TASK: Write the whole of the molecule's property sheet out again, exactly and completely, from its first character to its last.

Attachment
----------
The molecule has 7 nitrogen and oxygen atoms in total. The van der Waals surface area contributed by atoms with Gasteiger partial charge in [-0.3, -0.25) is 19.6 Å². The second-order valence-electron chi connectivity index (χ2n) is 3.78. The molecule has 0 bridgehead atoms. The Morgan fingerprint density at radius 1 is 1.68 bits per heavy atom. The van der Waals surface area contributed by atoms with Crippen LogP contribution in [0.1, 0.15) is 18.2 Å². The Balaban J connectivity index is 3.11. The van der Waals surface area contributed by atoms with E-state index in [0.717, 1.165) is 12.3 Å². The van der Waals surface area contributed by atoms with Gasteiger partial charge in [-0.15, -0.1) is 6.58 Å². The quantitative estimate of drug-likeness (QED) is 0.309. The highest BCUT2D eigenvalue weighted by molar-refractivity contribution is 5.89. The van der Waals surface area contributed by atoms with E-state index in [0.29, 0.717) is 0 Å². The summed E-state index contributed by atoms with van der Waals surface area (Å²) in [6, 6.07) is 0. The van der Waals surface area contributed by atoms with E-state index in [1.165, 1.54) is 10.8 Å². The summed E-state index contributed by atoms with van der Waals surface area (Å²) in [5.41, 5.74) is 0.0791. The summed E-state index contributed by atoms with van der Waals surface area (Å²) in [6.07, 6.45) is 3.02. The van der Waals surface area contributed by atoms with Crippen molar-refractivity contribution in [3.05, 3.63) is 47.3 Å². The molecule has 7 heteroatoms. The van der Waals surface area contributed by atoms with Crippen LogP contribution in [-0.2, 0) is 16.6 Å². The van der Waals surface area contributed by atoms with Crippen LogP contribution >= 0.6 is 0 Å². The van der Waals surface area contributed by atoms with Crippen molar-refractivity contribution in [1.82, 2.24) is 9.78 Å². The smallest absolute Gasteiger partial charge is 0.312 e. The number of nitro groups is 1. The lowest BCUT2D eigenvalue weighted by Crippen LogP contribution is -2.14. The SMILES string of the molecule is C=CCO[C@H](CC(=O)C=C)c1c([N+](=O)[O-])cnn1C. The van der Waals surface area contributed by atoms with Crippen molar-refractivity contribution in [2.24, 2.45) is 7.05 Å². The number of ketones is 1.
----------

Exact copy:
The molecule has 7 nitrogen and oxygen atoms in total. The van der Waals surface area contributed by atoms with Gasteiger partial charge in [-0.3, -0.25) is 19.6 Å². The second-order valence-electron chi connectivity index (χ2n) is 3.78. The molecule has 0 bridgehead atoms. The Morgan fingerprint density at radius 1 is 1.68 bits per heavy atom. The van der Waals surface area contributed by atoms with Crippen LogP contribution in [0.1, 0.15) is 18.2 Å². The Balaban J connectivity index is 3.11. The van der Waals surface area contributed by atoms with E-state index in [0.717, 1.165) is 12.3 Å². The van der Waals surface area contributed by atoms with Gasteiger partial charge in [-0.15, -0.1) is 6.58 Å². The quantitative estimate of drug-likeness (QED) is 0.309. The highest BCUT2D eigenvalue weighted by molar-refractivity contribution is 5.89. The van der Waals surface area contributed by atoms with E-state index in [0.29, 0.717) is 0 Å². The summed E-state index contributed by atoms with van der Waals surface area (Å²) in [6, 6.07) is 0. The van der Waals surface area contributed by atoms with E-state index in [1.165, 1.54) is 10.8 Å². The summed E-state index contributed by atoms with van der Waals surface area (Å²) in [5.41, 5.74) is 0.0791. The summed E-state index contributed by atoms with van der Waals surface area (Å²) in [6.07, 6.45) is 3.02. The van der Waals surface area contributed by atoms with Crippen molar-refractivity contribution in [3.05, 3.63) is 47.3 Å². The molecule has 7 heteroatoms. The van der Waals surface area contributed by atoms with Crippen LogP contribution in [-0.2, 0) is 16.6 Å². The van der Waals surface area contributed by atoms with Crippen LogP contribution >= 0.6 is 0 Å². The van der Waals surface area contributed by atoms with Crippen molar-refractivity contribution in [1.82, 2.24) is 9.78 Å². The smallest absolute Gasteiger partial charge is 0.312 e. The number of nitro groups is 1. The lowest BCUT2D eigenvalue weighted by Crippen LogP contribution is -2.14. The SMILES string of the molecule is C=CCO[C@H](CC(=O)C=C)c1c([N+](=O)[O-])cnn1C. The van der Waals surface area contributed by atoms with Crippen molar-refractivity contribution in [2.24, 2.45) is 7.05 Å². The number of ketones is 1.